Gov. Janet Napolitano on Monday signed a bill targeting "coyotes" and human traffickers who recruit and coerce immigrants into prostitution or forced labor.
Senate Bill 1372 is touted as a significant step in the fight against "coyotes" who have made Arizona a preferred border crossing where immigrants are often left to die in the desert or end up trapped inside temporary homes known as drop houses without food or water and are occasionally beaten up.
It is the first major bill signed by Napolitano this session.
The law gives local authorities the power to prosecute those who smuggle people across the Arizona border, which has emerged as a major transportation route for illegal immigration. It also applies to the human traffickers who transport legal or illegal immigrants to coerce them into labor or prostitution.
It makes human smuggling a Class 4 felony crime punishable by up to three years in prison. It provides stiffer penalties against those who recruit, entice or force a person into prostitution.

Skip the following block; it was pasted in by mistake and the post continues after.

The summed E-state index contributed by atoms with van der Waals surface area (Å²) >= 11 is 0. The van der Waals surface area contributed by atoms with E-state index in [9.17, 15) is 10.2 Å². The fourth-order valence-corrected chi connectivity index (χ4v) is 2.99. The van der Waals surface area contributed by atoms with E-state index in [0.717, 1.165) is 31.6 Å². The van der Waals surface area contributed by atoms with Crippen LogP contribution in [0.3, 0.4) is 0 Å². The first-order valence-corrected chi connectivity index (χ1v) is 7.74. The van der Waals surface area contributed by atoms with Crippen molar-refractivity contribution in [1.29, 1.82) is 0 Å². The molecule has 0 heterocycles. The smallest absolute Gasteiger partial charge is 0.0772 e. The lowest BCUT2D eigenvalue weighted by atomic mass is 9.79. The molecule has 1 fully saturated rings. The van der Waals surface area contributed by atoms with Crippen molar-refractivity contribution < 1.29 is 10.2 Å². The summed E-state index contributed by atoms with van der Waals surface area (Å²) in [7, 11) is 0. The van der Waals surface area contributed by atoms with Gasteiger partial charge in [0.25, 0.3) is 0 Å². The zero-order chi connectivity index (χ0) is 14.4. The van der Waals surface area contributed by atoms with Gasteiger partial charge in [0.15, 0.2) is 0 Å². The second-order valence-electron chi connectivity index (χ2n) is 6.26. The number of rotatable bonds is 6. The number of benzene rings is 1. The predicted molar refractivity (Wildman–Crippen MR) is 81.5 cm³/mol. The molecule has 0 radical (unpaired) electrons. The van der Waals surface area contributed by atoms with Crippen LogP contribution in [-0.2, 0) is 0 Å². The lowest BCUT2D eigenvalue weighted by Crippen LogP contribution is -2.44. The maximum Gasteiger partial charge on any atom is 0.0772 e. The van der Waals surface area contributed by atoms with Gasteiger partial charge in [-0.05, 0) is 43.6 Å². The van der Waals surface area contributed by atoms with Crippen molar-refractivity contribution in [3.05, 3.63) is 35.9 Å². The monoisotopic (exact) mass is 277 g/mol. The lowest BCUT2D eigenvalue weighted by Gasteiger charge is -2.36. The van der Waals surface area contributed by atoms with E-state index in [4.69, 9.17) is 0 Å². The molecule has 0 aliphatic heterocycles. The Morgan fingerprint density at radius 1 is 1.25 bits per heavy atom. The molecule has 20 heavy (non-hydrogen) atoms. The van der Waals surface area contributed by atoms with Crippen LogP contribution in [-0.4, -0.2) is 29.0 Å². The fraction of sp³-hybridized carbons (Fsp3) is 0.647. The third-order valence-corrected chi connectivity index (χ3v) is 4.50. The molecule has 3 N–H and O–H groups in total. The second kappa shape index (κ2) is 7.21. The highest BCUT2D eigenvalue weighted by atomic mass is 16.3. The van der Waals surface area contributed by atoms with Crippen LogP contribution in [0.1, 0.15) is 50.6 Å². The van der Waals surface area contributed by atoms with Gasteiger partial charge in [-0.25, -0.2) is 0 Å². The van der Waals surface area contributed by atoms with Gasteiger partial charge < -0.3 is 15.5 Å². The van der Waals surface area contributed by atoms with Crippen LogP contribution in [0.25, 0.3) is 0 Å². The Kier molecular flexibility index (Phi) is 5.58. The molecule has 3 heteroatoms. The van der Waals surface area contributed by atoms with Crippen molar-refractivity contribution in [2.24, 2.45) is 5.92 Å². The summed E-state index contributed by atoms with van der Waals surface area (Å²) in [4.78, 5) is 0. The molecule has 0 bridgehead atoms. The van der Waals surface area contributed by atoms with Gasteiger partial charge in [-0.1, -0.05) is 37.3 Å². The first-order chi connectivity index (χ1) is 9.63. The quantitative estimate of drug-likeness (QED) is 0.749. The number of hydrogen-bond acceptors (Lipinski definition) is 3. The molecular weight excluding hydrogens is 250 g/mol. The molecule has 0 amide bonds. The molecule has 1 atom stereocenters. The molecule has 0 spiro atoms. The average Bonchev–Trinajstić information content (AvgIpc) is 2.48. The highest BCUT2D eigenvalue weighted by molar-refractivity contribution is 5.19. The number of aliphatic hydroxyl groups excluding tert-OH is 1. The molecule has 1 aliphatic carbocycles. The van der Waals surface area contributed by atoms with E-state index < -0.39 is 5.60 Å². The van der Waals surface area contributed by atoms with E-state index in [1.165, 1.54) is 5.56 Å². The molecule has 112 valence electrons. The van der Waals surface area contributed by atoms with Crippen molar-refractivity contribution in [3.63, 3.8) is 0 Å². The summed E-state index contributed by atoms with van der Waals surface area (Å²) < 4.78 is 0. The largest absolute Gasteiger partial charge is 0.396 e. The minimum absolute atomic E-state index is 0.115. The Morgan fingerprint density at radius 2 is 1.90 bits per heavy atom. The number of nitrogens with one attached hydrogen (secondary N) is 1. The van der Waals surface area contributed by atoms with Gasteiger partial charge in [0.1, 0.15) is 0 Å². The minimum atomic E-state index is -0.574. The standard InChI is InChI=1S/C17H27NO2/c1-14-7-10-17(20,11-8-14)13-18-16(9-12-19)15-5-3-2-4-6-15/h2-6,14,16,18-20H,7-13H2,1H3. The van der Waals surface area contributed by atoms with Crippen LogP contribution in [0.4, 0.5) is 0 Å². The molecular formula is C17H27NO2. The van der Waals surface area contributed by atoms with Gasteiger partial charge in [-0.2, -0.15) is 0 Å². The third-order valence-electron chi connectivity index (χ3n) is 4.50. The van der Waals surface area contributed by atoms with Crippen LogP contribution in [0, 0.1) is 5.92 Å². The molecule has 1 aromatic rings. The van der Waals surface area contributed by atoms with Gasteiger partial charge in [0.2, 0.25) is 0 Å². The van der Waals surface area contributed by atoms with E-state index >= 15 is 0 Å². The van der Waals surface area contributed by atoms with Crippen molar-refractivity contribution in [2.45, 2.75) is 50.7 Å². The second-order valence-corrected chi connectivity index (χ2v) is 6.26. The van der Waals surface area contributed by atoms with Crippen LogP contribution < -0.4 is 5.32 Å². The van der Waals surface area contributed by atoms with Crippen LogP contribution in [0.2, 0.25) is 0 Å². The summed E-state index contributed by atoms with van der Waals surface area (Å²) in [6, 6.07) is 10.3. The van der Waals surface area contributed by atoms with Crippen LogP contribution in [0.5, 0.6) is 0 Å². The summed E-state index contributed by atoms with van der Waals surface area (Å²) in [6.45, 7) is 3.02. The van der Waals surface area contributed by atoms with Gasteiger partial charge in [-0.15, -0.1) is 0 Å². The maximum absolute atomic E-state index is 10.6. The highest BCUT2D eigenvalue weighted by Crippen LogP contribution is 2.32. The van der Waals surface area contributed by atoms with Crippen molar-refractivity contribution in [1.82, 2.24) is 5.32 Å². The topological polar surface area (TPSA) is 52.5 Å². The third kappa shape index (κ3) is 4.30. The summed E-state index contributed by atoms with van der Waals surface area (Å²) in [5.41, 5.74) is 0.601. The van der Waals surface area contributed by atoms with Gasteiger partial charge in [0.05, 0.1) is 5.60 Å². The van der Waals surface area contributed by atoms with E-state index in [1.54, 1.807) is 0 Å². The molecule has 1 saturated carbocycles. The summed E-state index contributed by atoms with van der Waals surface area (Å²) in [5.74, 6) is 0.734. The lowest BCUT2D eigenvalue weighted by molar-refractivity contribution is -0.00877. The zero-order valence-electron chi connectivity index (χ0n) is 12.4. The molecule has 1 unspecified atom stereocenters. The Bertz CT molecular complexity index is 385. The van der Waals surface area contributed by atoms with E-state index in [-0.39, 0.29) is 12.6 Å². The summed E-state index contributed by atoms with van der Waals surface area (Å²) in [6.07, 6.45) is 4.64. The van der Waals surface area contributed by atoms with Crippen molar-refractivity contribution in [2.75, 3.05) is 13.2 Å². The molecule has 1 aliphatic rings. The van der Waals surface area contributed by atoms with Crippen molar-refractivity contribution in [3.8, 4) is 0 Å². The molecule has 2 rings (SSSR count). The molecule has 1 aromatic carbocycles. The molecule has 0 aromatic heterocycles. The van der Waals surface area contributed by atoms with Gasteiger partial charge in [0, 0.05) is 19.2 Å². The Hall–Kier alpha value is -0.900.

Dealing with immigration crimes is the responsibility of the federal government. For instance, Phoenix police alert immigration authorities when they find dozens of immigrants jam-packed in homes.
But under the new law, which becomes effective 90 days after the 2005 regular session ends, local authorities will help with that burden.
Some immigrant advocates reacted cautiously, saying they welcome any laws that protect immigrants but are worried that innocent people may pay the consequences.
Rep. Jonathan Paton, R-Tucson and a main sponsor of the legislation, said it specifically defines human traffickers and "coyotes" as those who profit from that activity. He also added that while training might be needed, local law enforcement has long dealt with border issues and thus will know how to carry out the new law.
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